GEOLOGY: Lunar History

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Science  22 Sep 2000:
Vol. 289, Issue 5487, pp. 2005c

Earth's tides are produced by the orbital interactions of the moon around the rotating Earth and those of the Earth around the sun. Tidal friction has slowed Earth's rotation (lengthening the day) and altered the moon's orbit. This history, extending back to about 1 billion years ago, has been inferred and measured by analyzing sedimentary rocks that fortuitously preserve features—such as rhythmic layering or crossbeds—produced by tides.

Eriksson and Simpson now analyze sedimentary rocks from South Africa dating to 3.2 billion years ago that apparently have a tidal origin. This age is much closer to the time of the moon's origin and would allow, if their interpretation is correct, inference of the moon's orbit in the Archean. Their analysis implies that tides were not unusually strong then and that the Archean lunar orbit was not markedly elliptical, making it similar to that seen today. This conclusion is consistent with formation of the moon by coalescence of material that was generated by an early giant impact into the proto-Earth (which would produce a near-circular orbit), as opposed to the capture of an already formed moon (which would have resulted in a highly elliptical orbit). — BH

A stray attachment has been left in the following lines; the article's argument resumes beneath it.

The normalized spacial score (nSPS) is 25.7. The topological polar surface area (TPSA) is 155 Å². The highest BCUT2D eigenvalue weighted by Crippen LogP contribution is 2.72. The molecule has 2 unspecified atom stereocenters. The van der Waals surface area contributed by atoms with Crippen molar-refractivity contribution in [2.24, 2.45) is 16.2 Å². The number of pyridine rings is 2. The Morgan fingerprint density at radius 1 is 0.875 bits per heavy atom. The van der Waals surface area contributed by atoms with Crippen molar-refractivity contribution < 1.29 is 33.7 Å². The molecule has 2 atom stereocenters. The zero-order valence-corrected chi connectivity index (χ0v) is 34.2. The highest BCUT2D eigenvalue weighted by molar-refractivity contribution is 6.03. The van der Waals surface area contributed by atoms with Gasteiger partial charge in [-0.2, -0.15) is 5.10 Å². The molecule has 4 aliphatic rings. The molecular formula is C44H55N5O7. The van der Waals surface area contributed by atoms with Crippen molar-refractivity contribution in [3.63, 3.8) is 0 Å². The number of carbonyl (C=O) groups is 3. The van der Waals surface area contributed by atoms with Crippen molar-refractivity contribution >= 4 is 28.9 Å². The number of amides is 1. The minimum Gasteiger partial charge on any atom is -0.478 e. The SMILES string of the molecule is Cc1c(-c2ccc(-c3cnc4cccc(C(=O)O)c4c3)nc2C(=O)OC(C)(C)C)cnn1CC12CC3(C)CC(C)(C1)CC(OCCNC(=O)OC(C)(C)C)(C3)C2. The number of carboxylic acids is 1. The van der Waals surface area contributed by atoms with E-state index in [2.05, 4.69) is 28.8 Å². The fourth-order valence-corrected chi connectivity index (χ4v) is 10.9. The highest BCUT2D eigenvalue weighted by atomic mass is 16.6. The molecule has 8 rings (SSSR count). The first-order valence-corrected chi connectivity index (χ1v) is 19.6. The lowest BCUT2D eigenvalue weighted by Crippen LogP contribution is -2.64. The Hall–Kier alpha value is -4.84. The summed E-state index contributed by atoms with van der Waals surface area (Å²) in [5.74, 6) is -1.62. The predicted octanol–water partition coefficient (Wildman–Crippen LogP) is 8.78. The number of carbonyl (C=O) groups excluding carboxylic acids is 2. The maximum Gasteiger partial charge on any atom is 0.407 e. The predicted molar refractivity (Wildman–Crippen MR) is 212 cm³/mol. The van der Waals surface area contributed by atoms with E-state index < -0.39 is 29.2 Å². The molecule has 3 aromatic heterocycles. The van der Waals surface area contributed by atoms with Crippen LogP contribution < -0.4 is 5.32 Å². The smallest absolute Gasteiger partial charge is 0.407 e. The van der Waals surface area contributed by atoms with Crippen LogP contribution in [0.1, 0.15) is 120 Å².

Acknowledgments

Geology 28, 831 (2000).

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